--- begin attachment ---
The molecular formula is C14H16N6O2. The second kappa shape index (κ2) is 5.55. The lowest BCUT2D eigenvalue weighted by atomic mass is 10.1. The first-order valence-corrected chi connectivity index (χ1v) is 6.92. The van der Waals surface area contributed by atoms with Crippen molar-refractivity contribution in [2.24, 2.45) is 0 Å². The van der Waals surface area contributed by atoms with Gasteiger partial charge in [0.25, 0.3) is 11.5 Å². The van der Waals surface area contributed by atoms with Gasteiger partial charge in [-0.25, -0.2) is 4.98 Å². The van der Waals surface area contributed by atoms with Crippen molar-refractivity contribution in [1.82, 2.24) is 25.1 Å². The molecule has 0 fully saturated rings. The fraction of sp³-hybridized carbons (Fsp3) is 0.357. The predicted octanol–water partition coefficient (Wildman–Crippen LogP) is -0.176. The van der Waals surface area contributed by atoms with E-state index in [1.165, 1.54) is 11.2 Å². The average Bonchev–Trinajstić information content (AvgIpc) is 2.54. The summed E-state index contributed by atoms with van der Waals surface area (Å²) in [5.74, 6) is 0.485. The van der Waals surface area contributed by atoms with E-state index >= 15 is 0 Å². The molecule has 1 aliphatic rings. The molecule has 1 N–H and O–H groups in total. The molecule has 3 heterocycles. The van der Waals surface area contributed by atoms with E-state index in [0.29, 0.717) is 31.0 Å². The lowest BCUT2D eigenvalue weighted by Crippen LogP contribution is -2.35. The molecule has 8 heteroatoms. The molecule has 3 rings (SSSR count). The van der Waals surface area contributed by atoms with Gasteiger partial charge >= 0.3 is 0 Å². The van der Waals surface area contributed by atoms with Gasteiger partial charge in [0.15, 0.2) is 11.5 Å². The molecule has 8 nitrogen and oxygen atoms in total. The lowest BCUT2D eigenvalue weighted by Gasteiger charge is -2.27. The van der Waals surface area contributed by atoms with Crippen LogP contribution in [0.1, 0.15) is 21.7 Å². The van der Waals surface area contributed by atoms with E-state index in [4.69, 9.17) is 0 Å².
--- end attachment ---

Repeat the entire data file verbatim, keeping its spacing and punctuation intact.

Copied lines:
The molecular formula is C14H16N6O2. The second kappa shape index (κ2) is 5.55. The lowest BCUT2D eigenvalue weighted by atomic mass is 10.1. The first-order valence-corrected chi connectivity index (χ1v) is 6.92. The van der Waals surface area contributed by atoms with Crippen molar-refractivity contribution in [2.24, 2.45) is 0 Å². The van der Waals surface area contributed by atoms with Gasteiger partial charge in [0.25, 0.3) is 11.5 Å². The van der Waals surface area contributed by atoms with Gasteiger partial charge in [-0.25, -0.2) is 4.98 Å². The van der Waals surface area contributed by atoms with Crippen molar-refractivity contribution in [1.82, 2.24) is 25.1 Å². The molecule has 0 fully saturated rings. The fraction of sp³-hybridized carbons (Fsp3) is 0.357. The predicted octanol–water partition coefficient (Wildman–Crippen LogP) is -0.176. The van der Waals surface area contributed by atoms with E-state index in [1.165, 1.54) is 11.2 Å². The average Bonchev–Trinajstić information content (AvgIpc) is 2.54. The summed E-state index contributed by atoms with van der Waals surface area (Å²) in [5.74, 6) is 0.485. The van der Waals surface area contributed by atoms with E-state index >= 15 is 0 Å². The molecule has 1 aliphatic rings. The molecule has 1 N–H and O–H groups in total. The molecule has 3 heterocycles. The van der Waals surface area contributed by atoms with E-state index in [0.29, 0.717) is 31.0 Å². The lowest BCUT2D eigenvalue weighted by Crippen LogP contribution is -2.35. The molecule has 8 heteroatoms. The molecule has 3 rings (SSSR count). The van der Waals surface area contributed by atoms with Gasteiger partial charge >= 0.3 is 0 Å². The van der Waals surface area contributed by atoms with Gasteiger partial charge in [0.15, 0.2) is 11.5 Å². The molecule has 8 nitrogen and oxygen atoms in total. The lowest BCUT2D eigenvalue weighted by Gasteiger charge is -2.27. The van der Waals surface area contributed by atoms with Crippen LogP contribution in [0.1, 0.15) is 21.7 Å². The van der Waals surface area contributed by atoms with E-state index in [4.69, 9.17) is 0 Å².